Vein disease and varicose veins
Varicose veins are enlarged or bulging superficial veins that sometimes have snake-like appearance in the legs. The walls of these veins are weak and are wider and longer than normal. Varicose veins are a manifestation of chronic vein disease.
Veins are the blood vessels that return blood back to the heart. In the legs superficial veins located in the fatty layer just under the skin are connected through short veins to deep veins located inside the calf muscles.
Blood from superficial veins pass through the short veins to the deep veins in a one-way direction. Inside the veins are valves that allow blood to move unidirectionally. The valves open to allow blood to flow, then blood pushed downward by gravity causes the valve to close to keep blood from flowing back.
The calf muscles compress the deep veins and blood is propelled upward towards the heart. When the valves are damaged, blood leaks or flows back (venous valvular reflux) and pressure inside the vein increases (venous hypertension). When one stands, the veins with damaged valves easily fill with blood, causing further widening and elongation of the veins.
Varicose veins cause pain or aching, swelling, itching, and discomfort in the legs although in some cases varicose veins may not cause pain at all. Inflammation and rash in the overlying skin or of the vein (phlebitis) and bleeding can develop. Painful ulcers that hardly heal can also occur.
The cause of weak vein walls and progression to chronic vein disease is not exactly known. Risk factors are advancing age, leg injury, prolonged sitting or standing, inactivity, pregnancy, and weight gain.
In pregnancy, hormonal changes may weaken the walls of leg veins. Strong family history is also a risk factor – in a study by Cornu et al it was shown that the risk for varicose veins was 90 percent when both parents were affected, 25 percent for men and 62 percent for women when parent was affected, and 20 percent when no parent was affected.
Treatment is for the relief of symptoms, improvement of the appearance of the legs, and prevention of complications like lipodermatosclerosis a condition in which the skin becomes dry and darkened and skin ulcers develop.
Asymptomatic patients with small varicose veins(less than six cm. in diameter) may not require treatment unless there is a desire to improve cosmetic appearance. Sclerotherapy and surface laser therapy are options.
Measures that improve blood flow in the veins improve the transport of oxygen to the skin and the local tissue. These can decrease swelling, inflammation, and discomfort:
- Elevation of the legs to at least heart level for 30 minutes three to four times a day. This increases blood flow by 41 percent and can also help in the healing of skin ulcers. Raising the legs below the level of the heart has been to be ineffective in decreasing venous hypertension.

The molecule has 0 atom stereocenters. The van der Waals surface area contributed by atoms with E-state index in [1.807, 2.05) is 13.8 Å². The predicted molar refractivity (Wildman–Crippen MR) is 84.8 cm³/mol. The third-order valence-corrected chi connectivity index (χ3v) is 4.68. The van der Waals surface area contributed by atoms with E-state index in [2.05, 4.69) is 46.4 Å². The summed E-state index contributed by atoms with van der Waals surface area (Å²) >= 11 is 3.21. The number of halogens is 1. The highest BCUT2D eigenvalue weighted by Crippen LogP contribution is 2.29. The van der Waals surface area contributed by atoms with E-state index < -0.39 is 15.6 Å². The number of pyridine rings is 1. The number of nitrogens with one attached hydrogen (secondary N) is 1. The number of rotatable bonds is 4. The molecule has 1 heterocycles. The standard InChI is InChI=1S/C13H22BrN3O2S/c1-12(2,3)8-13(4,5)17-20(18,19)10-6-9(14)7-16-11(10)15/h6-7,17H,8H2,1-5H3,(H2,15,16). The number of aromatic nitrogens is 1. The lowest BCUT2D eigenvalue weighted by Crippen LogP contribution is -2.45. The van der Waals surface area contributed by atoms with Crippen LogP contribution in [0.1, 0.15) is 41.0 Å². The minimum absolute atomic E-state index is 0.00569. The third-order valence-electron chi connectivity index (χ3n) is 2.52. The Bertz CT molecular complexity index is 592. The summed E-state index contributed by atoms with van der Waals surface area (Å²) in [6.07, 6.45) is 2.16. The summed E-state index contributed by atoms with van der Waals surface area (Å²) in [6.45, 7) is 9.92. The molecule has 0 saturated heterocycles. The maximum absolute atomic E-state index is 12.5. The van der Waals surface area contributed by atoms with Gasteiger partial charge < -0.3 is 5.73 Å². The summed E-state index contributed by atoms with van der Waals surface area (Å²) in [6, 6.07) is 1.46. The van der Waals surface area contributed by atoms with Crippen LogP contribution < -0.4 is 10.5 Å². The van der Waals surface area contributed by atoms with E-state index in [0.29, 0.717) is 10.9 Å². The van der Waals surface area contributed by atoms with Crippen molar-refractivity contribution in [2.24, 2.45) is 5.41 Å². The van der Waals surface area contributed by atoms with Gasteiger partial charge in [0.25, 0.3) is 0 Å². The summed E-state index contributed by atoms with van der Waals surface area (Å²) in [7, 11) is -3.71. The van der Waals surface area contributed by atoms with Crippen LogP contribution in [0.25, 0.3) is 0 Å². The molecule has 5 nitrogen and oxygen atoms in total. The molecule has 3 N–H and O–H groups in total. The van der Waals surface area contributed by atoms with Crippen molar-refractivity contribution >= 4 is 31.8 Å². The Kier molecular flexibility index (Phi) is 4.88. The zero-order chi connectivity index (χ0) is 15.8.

- Exercise –Daily walking and flexion of the ankles while seated can improve the efficiency of the leg muscles in pushing blood up towards the heart. A combination of heel lifts and physical activity like walking, treadmill exercises, or cycling has been shown to be very effective. Physical activity among patients with comorbid conditions like heart disease, diabetes mellitus, hypertension is carefully planned with the supervision of a physician.
- Compression therapy is a cornerstone in the treatment of chronic vein disease. This includes garments, hosiery, bandages and devices that provide static or dynamic mechanical compression. The choice of compression therapy is based on the nature and severity of the vein disease and other factors- the level of pain, presence of venous skin ulcer, one’s ability and willingness to comply especially when dressings are to be applied and changed, availability of resources, coexisting medical illness, and involvement of other vessels the arteries and lymphatic vessels.
Compression therapy is done under medical supervision because improper use may compromise blood flow in nearby arteries whose task is to deliver oxygenated blood to body parts. Ischemia due to arterial disease has to be ruled out because compression therapy can cause leg ischemia or gangrene in the limb.
There are medical conditions in which compression therapy may not be advised like peripheral arterial disease, superficial deep vein thrombosis, heart failure (the deep veins carry 90 percent of the blood from the legs to the heart and improper use of compression therapy may affect the heart’s pumping capacity and acute inflammation of the skin.
If compression therapy does not improve varicosities and the venous insufficiency, duplex examination of the legs confirms the diagnosis of venous insufficiency. Invasive procedures include superficial venous ablation and for more severe conditions surgery to remove venous outflow.
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